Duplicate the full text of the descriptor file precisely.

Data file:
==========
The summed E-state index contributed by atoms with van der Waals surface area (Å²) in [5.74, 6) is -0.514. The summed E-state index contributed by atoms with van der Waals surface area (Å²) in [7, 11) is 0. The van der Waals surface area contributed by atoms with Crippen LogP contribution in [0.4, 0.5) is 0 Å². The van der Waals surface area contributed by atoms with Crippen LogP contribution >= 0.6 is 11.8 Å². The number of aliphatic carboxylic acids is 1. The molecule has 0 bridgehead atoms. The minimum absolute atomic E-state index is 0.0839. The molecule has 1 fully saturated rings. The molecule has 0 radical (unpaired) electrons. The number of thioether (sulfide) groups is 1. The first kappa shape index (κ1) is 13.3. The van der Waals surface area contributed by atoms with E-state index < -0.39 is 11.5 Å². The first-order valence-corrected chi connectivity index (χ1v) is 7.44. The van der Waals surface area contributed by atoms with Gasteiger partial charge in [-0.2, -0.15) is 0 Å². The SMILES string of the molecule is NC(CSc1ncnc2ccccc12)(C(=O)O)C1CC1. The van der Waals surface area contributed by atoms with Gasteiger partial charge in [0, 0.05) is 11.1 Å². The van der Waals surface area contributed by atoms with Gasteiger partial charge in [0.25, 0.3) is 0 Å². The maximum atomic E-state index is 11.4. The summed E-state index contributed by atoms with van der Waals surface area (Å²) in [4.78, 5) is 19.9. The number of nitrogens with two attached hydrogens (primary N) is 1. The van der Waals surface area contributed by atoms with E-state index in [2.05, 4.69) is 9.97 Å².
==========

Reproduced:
The summed E-state index contributed by atoms with van der Waals surface area (Å²) in [5.74, 6) is -0.514. The summed E-state index contributed by atoms with van der Waals surface area (Å²) in [7, 11) is 0. The van der Waals surface area contributed by atoms with Crippen LogP contribution in [0.4, 0.5) is 0 Å². The van der Waals surface area contributed by atoms with Crippen LogP contribution >= 0.6 is 11.8 Å². The number of aliphatic carboxylic acids is 1. The molecule has 0 bridgehead atoms. The minimum absolute atomic E-state index is 0.0839. The molecule has 1 fully saturated rings. The molecule has 0 radical (unpaired) electrons. The number of thioether (sulfide) groups is 1. The first kappa shape index (κ1) is 13.3. The van der Waals surface area contributed by atoms with E-state index < -0.39 is 11.5 Å². The first-order valence-corrected chi connectivity index (χ1v) is 7.44. The van der Waals surface area contributed by atoms with Gasteiger partial charge in [-0.2, -0.15) is 0 Å². The SMILES string of the molecule is NC(CSc1ncnc2ccccc12)(C(=O)O)C1CC1. The van der Waals surface area contributed by atoms with Gasteiger partial charge in [0, 0.05) is 11.1 Å². The van der Waals surface area contributed by atoms with Gasteiger partial charge in [0.25, 0.3) is 0 Å². The maximum atomic E-state index is 11.4. The summed E-state index contributed by atoms with van der Waals surface area (Å²) in [4.78, 5) is 19.9. The number of nitrogens with two attached hydrogens (primary N) is 1. The van der Waals surface area contributed by atoms with E-state index in [2.05, 4.69) is 9.97 Å².